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Clarification needed on several topics...


CHoltje
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I apologize in advance for this messages' length, but there are several issues I need clarification on (I've read opposing views on each topic, and haven't been able to find reasonable resolutions). That said, on with the show.

About the house: Single story contemporary, built in the early 70's above a dirt crawlspace (about 3 1/2 - 4 feet from floor to 'ceiling'). The crawlspace floor has a vapor barrier, is mostly (80%-90%) under ground-level, and resides under the entire house.

The crawlspace is vented though foundation vents. Originally, I figured this a Bad Thing, and intended to cover these vents especially in the winter. This changed when I realized the furnace collects its combustion oxygen from this space. I'm considering changing this, but this is for a later discussion.

The ceilings are all cathedral-style: very little room for insulation. The small attic there is has R-19 foil-backed fiberglass batts along the walls and linving-space ceilings.

Ok..

1) Does it make sense to insulate (and how much to insulate) the crawlspace walls?

2) How much insulation should be on the 'ceiling' of the crawlspace (Zone 2/3 on the heating maps)? With the vapor barrier on the floor, does the ceiling also need a barrier? The insulation there now is paper-backed fiberglass -- which way should the paper be facing? Towards the living space, or towards the ground?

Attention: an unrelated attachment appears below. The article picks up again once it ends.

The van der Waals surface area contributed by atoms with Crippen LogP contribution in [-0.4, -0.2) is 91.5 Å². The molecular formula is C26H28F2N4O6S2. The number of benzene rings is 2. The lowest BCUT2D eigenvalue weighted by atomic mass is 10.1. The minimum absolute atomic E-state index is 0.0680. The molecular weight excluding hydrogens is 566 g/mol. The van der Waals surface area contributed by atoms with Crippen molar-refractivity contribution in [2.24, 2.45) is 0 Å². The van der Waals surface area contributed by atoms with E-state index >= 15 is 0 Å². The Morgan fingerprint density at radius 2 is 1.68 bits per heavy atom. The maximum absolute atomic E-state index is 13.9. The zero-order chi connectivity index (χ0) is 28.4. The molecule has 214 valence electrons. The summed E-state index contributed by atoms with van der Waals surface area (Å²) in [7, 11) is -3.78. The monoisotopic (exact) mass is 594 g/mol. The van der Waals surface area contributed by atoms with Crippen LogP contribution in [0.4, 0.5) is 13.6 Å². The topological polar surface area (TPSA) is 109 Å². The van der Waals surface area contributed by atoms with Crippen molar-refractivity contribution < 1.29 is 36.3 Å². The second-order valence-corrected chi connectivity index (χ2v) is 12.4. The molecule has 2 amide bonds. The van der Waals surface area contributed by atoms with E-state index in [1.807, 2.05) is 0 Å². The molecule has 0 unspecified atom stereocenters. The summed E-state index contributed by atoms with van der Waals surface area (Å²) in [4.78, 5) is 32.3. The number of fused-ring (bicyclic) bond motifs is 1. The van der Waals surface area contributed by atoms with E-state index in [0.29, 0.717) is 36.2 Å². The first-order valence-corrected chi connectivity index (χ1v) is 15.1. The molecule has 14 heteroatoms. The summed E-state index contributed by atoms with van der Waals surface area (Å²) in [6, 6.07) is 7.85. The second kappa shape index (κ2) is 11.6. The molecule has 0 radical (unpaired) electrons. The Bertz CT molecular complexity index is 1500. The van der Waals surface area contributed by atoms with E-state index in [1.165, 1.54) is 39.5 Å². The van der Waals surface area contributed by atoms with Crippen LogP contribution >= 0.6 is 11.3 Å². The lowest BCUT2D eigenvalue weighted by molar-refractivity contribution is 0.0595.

3) What are peoples recommendations for improving upon wall insulation?

a) We're planning to reside the house -- what benifits does the Tyvek wrap provide?

b) In the residing process, what are our options for adding insulation? Does the foam wallboard make the most sense? How well does the polyisocyanurate work in walls (is this an appropriate application of it?)?

4) Looking to the future, we're also thinking of improvements to the roof. My initial thought was to remove the shingles, and lay foam boards on the exisiting plywood, then installing a second "false roof" on top to fasten the shingles. Would this improve the envelope significantly to make it worth it?

I think that should do it for now.

Thanks for your thoughts!

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1) Does it make sense to insulate (and how much to insulate) the crawlspace walls?

Insulate the walls only if the venting is eliminated in which case the crawl will become semi conditioned space.

2) How much insulation should be on the 'ceiling' of the crawlspace (Zone 2/3 on the heating maps)? With the vapor barrier on the floor, does the ceiling also need a barrier? The insulation there now is paper-backed fiberglass -- which way should the paper be facing? Towards the living space, or towards the ground?

If the walls aren't insulated and the crawl remains vented the insulation should be placed with the vapor barrier toward the living space. I typically use pegboard to hold the insulation up

3) What are peoples recommendations for improving upon wall insulation?

unless there's no insulation at all in the wall cavity there's probably no value to adding unless you have the wall apart anyway. There's only so much that can be done in any given depth of wall.

a) We're planning to reside the house -- what benifits does the Tyvek wrap provide?

tyvek is an air barier and water barrier for the exterior. If the house is sheathed in plywood the issue of needing an air barrier becomes quite questionable. Plywood has a very low perm rate. As a water barrier under siding tyvek is reasonably effective, but felt remains my first choice.

b) In the residing process, what are our options for adding insulation? Does the foam wallboard make the most sense? How well does the polyisocyanurate work in walls (is this an appropriate application of it?)?

if the walls are empty, or can be, icynene or polyurethane foam are both excellent choices. Adding foam to the exterior does add R Value, but to get any appreciable value the foam would need to be a couple inches thick and that creates trim problems for windows and doors. Cellulose is cheap and almost as effective as anything for R value.